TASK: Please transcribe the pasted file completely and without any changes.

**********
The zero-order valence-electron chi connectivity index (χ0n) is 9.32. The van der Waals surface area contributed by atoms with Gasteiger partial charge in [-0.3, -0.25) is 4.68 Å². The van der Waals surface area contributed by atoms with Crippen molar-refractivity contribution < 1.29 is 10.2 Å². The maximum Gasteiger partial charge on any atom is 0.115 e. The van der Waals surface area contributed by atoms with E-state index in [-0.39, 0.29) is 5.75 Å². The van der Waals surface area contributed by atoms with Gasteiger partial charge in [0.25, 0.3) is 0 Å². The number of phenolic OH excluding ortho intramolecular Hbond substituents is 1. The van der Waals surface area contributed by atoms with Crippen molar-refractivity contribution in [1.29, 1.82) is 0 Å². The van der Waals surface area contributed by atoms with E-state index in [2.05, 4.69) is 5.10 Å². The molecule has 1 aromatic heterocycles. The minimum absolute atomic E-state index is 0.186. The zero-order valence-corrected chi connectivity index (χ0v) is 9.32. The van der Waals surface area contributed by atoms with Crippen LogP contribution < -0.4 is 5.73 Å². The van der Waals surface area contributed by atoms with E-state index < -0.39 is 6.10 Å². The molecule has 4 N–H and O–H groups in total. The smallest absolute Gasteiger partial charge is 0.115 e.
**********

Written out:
The zero-order valence-electron chi connectivity index (χ0n) is 9.32. The van der Waals surface area contributed by atoms with Gasteiger partial charge in [-0.3, -0.25) is 4.68 Å². The van der Waals surface area contributed by atoms with Crippen molar-refractivity contribution < 1.29 is 10.2 Å². The maximum Gasteiger partial charge on any atom is 0.115 e. The van der Waals surface area contributed by atoms with E-state index in [-0.39, 0.29) is 5.75 Å². The van der Waals surface area contributed by atoms with Gasteiger partial charge in [0.25, 0.3) is 0 Å². The number of phenolic OH excluding ortho intramolecular Hbond substituents is 1. The van der Waals surface area contributed by atoms with Crippen molar-refractivity contribution in [1.29, 1.82) is 0 Å². The van der Waals surface area contributed by atoms with E-state index in [2.05, 4.69) is 5.10 Å². The molecule has 1 aromatic heterocycles. The minimum absolute atomic E-state index is 0.186. The zero-order valence-corrected chi connectivity index (χ0v) is 9.32. The van der Waals surface area contributed by atoms with Crippen LogP contribution < -0.4 is 5.73 Å². The van der Waals surface area contributed by atoms with E-state index < -0.39 is 6.10 Å². The molecule has 4 N–H and O–H groups in total. The smallest absolute Gasteiger partial charge is 0.115 e.